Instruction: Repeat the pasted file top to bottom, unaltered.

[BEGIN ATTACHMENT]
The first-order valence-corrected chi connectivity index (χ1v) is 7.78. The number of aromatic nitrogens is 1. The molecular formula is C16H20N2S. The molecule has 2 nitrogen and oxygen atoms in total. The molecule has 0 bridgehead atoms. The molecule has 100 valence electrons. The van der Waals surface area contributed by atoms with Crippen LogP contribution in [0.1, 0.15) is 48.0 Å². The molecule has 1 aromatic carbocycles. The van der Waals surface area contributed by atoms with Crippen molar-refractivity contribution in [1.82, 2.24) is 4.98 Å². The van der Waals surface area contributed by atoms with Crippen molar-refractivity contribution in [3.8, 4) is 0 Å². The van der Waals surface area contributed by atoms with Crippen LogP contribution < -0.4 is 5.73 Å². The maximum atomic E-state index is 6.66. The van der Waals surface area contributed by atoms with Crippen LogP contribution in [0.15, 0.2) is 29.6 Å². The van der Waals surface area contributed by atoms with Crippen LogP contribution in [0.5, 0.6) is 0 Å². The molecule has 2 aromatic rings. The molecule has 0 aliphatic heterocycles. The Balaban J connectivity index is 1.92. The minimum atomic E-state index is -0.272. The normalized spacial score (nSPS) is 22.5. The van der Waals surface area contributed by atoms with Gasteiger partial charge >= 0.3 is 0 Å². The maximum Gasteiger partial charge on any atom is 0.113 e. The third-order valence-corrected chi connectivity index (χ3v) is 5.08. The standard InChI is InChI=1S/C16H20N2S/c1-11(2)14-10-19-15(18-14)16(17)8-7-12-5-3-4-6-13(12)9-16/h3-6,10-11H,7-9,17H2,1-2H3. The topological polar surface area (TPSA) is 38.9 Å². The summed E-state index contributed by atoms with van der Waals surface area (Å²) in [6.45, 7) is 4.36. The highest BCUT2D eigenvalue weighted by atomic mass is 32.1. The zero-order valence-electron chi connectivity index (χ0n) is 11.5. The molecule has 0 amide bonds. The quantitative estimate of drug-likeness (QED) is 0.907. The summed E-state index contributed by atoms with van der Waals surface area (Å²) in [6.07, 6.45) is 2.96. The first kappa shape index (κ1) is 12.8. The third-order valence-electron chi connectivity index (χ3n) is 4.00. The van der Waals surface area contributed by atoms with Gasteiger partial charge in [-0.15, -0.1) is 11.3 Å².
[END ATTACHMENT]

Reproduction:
The first-order valence-corrected chi connectivity index (χ1v) is 7.78. The number of aromatic nitrogens is 1. The molecular formula is C16H20N2S. The molecule has 2 nitrogen and oxygen atoms in total. The molecule has 0 bridgehead atoms. The molecule has 100 valence electrons. The van der Waals surface area contributed by atoms with Crippen LogP contribution in [0.1, 0.15) is 48.0 Å². The molecule has 1 aromatic carbocycles. The van der Waals surface area contributed by atoms with Crippen molar-refractivity contribution in [1.82, 2.24) is 4.98 Å². The van der Waals surface area contributed by atoms with Crippen molar-refractivity contribution in [3.8, 4) is 0 Å². The van der Waals surface area contributed by atoms with Crippen LogP contribution < -0.4 is 5.73 Å². The maximum atomic E-state index is 6.66. The van der Waals surface area contributed by atoms with Crippen LogP contribution in [0.15, 0.2) is 29.6 Å². The van der Waals surface area contributed by atoms with Crippen LogP contribution in [0.5, 0.6) is 0 Å². The molecule has 2 aromatic rings. The molecule has 0 aliphatic heterocycles. The Balaban J connectivity index is 1.92. The minimum atomic E-state index is -0.272. The normalized spacial score (nSPS) is 22.5. The van der Waals surface area contributed by atoms with Gasteiger partial charge >= 0.3 is 0 Å². The maximum Gasteiger partial charge on any atom is 0.113 e. The third-order valence-corrected chi connectivity index (χ3v) is 5.08. The standard InChI is InChI=1S/C16H20N2S/c1-11(2)14-10-19-15(18-14)16(17)8-7-12-5-3-4-6-13(12)9-16/h3-6,10-11H,7-9,17H2,1-2H3. The topological polar surface area (TPSA) is 38.9 Å². The summed E-state index contributed by atoms with van der Waals surface area (Å²) in [6.45, 7) is 4.36. The highest BCUT2D eigenvalue weighted by atomic mass is 32.1. The zero-order valence-electron chi connectivity index (χ0n) is 11.5. The molecule has 0 amide bonds. The quantitative estimate of drug-likeness (QED) is 0.907. The summed E-state index contributed by atoms with van der Waals surface area (Å²) in [6.07, 6.45) is 2.96. The first kappa shape index (κ1) is 12.8. The third-order valence-electron chi connectivity index (χ3n) is 4.00. The van der Waals surface area contributed by atoms with Gasteiger partial charge in [-0.15, -0.1) is 11.3 Å².